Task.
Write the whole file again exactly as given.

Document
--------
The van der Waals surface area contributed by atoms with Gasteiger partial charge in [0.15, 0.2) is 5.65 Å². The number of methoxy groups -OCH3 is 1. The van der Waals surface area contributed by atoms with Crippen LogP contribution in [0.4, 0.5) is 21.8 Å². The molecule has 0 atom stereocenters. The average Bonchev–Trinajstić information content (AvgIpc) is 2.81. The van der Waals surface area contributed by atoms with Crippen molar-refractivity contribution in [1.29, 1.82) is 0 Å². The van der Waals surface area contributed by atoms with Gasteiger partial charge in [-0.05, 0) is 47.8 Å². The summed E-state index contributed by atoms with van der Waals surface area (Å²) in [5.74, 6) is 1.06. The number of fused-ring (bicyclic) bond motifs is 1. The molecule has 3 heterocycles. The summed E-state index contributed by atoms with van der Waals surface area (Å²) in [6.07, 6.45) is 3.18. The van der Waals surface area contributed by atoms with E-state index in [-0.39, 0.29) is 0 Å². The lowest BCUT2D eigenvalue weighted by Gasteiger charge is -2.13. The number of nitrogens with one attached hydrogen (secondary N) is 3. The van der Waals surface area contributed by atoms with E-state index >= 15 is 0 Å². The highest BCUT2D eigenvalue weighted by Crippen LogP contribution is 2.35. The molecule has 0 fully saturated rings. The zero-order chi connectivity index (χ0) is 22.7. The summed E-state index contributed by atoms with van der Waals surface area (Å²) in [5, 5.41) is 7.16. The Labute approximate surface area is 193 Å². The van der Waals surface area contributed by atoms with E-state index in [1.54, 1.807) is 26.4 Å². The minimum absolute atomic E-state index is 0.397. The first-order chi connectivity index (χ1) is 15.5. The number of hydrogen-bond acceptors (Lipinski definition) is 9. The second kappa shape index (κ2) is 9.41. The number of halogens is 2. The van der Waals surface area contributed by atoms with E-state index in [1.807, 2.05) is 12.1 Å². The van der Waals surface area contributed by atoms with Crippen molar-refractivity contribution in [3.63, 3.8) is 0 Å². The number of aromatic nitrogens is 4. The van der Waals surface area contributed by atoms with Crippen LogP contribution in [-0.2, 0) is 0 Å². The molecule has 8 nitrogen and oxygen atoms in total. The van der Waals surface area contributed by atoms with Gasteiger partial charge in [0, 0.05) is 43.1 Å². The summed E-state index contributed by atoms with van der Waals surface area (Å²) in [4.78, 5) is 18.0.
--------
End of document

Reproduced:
The van der Waals surface area contributed by atoms with Gasteiger partial charge in [0.15, 0.2) is 5.65 Å². The number of methoxy groups -OCH3 is 1. The van der Waals surface area contributed by atoms with Crippen LogP contribution in [0.4, 0.5) is 21.8 Å². The molecule has 0 atom stereocenters. The average Bonchev–Trinajstić information content (AvgIpc) is 2.81. The van der Waals surface area contributed by atoms with Crippen molar-refractivity contribution in [1.29, 1.82) is 0 Å². The van der Waals surface area contributed by atoms with Gasteiger partial charge in [-0.05, 0) is 47.8 Å². The summed E-state index contributed by atoms with van der Waals surface area (Å²) in [5.74, 6) is 1.06. The number of fused-ring (bicyclic) bond motifs is 1. The molecule has 3 heterocycles. The summed E-state index contributed by atoms with van der Waals surface area (Å²) in [6.07, 6.45) is 3.18. The van der Waals surface area contributed by atoms with E-state index in [-0.39, 0.29) is 0 Å². The lowest BCUT2D eigenvalue weighted by Gasteiger charge is -2.13. The number of nitrogens with one attached hydrogen (secondary N) is 3. The van der Waals surface area contributed by atoms with E-state index >= 15 is 0 Å². The highest BCUT2D eigenvalue weighted by Crippen LogP contribution is 2.35. The molecule has 0 fully saturated rings. The zero-order chi connectivity index (χ0) is 22.7. The summed E-state index contributed by atoms with van der Waals surface area (Å²) in [5, 5.41) is 7.16. The Labute approximate surface area is 193 Å². The van der Waals surface area contributed by atoms with E-state index in [1.54, 1.807) is 26.4 Å². The minimum absolute atomic E-state index is 0.397. The first-order chi connectivity index (χ1) is 15.5. The number of hydrogen-bond acceptors (Lipinski definition) is 9. The second kappa shape index (κ2) is 9.41. The number of halogens is 2. The van der Waals surface area contributed by atoms with E-state index in [1.807, 2.05) is 12.1 Å². The van der Waals surface area contributed by atoms with Crippen molar-refractivity contribution in [3.63, 3.8) is 0 Å². The number of aromatic nitrogens is 4. The van der Waals surface area contributed by atoms with Crippen LogP contribution in [-0.2, 0) is 0 Å². The molecule has 8 nitrogen and oxygen atoms in total. The van der Waals surface area contributed by atoms with Gasteiger partial charge in [0, 0.05) is 43.1 Å². The summed E-state index contributed by atoms with van der Waals surface area (Å²) in [4.78, 5) is 18.0.